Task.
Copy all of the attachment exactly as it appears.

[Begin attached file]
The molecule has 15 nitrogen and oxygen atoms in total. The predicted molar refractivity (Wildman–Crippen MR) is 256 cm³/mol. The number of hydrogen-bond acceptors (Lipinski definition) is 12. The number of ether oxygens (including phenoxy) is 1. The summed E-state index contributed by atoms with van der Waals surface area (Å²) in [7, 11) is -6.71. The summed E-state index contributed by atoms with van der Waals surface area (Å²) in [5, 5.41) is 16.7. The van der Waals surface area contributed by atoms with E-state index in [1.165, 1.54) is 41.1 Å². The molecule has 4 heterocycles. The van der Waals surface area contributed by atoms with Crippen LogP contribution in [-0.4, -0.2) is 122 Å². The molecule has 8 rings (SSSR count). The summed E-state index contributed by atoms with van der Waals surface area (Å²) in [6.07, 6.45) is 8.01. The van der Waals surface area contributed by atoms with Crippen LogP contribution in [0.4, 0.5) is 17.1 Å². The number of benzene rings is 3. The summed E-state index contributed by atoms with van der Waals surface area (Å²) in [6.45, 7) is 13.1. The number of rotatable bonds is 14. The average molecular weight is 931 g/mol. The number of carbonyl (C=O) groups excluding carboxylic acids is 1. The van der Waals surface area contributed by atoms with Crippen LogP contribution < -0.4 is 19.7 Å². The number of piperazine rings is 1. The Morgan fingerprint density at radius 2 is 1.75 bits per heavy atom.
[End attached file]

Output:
The molecule has 15 nitrogen and oxygen atoms in total. The predicted molar refractivity (Wildman–Crippen MR) is 256 cm³/mol. The number of hydrogen-bond acceptors (Lipinski definition) is 12. The number of ether oxygens (including phenoxy) is 1. The summed E-state index contributed by atoms with van der Waals surface area (Å²) in [7, 11) is -6.71. The summed E-state index contributed by atoms with van der Waals surface area (Å²) in [5, 5.41) is 16.7. The van der Waals surface area contributed by atoms with E-state index in [1.165, 1.54) is 41.1 Å². The molecule has 4 heterocycles. The van der Waals surface area contributed by atoms with Crippen LogP contribution in [-0.4, -0.2) is 122 Å². The molecule has 8 rings (SSSR count). The summed E-state index contributed by atoms with van der Waals surface area (Å²) in [6.07, 6.45) is 8.01. The van der Waals surface area contributed by atoms with Crippen LogP contribution in [0.4, 0.5) is 17.1 Å². The number of benzene rings is 3. The summed E-state index contributed by atoms with van der Waals surface area (Å²) in [6.45, 7) is 13.1. The number of rotatable bonds is 14. The average molecular weight is 931 g/mol. The number of carbonyl (C=O) groups excluding carboxylic acids is 1. The van der Waals surface area contributed by atoms with Crippen LogP contribution < -0.4 is 19.7 Å². The number of piperazine rings is 1. The Morgan fingerprint density at radius 2 is 1.75 bits per heavy atom.